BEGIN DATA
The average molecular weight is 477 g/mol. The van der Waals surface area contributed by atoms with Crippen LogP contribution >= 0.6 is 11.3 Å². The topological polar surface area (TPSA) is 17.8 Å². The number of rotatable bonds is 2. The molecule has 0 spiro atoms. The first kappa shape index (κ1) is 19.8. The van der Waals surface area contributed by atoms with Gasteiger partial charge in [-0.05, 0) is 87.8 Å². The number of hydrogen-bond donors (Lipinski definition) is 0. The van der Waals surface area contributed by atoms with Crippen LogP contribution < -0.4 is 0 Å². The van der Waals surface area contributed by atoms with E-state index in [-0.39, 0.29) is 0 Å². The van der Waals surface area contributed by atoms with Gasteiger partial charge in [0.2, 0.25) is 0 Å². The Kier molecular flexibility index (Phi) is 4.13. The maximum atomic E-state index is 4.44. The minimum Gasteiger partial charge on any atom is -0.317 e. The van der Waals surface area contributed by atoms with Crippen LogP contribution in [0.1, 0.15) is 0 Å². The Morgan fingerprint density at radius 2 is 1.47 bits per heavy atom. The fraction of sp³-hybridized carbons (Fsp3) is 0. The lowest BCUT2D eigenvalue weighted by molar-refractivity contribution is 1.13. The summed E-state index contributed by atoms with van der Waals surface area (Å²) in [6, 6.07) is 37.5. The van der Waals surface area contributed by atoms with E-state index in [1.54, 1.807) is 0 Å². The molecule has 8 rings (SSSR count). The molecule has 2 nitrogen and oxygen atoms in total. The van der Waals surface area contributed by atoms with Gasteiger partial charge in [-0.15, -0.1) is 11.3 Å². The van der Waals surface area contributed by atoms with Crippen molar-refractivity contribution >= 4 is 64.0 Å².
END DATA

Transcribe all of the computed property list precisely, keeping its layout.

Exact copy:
The average molecular weight is 477 g/mol. The van der Waals surface area contributed by atoms with Crippen LogP contribution >= 0.6 is 11.3 Å². The topological polar surface area (TPSA) is 17.8 Å². The number of rotatable bonds is 2. The molecule has 0 spiro atoms. The first kappa shape index (κ1) is 19.8. The van der Waals surface area contributed by atoms with Gasteiger partial charge in [-0.05, 0) is 87.8 Å². The number of hydrogen-bond donors (Lipinski definition) is 0. The van der Waals surface area contributed by atoms with Crippen LogP contribution < -0.4 is 0 Å². The van der Waals surface area contributed by atoms with E-state index in [-0.39, 0.29) is 0 Å². The van der Waals surface area contributed by atoms with Gasteiger partial charge in [0.2, 0.25) is 0 Å². The Kier molecular flexibility index (Phi) is 4.13. The maximum atomic E-state index is 4.44. The minimum Gasteiger partial charge on any atom is -0.317 e. The van der Waals surface area contributed by atoms with Crippen LogP contribution in [0.1, 0.15) is 0 Å². The Morgan fingerprint density at radius 2 is 1.47 bits per heavy atom. The fraction of sp³-hybridized carbons (Fsp3) is 0. The lowest BCUT2D eigenvalue weighted by molar-refractivity contribution is 1.13. The summed E-state index contributed by atoms with van der Waals surface area (Å²) in [6, 6.07) is 37.5. The van der Waals surface area contributed by atoms with E-state index in [1.54, 1.807) is 0 Å². The molecule has 8 rings (SSSR count). The molecule has 2 nitrogen and oxygen atoms in total. The van der Waals surface area contributed by atoms with Gasteiger partial charge in [-0.15, -0.1) is 11.3 Å². The van der Waals surface area contributed by atoms with Crippen molar-refractivity contribution >= 4 is 64.0 Å².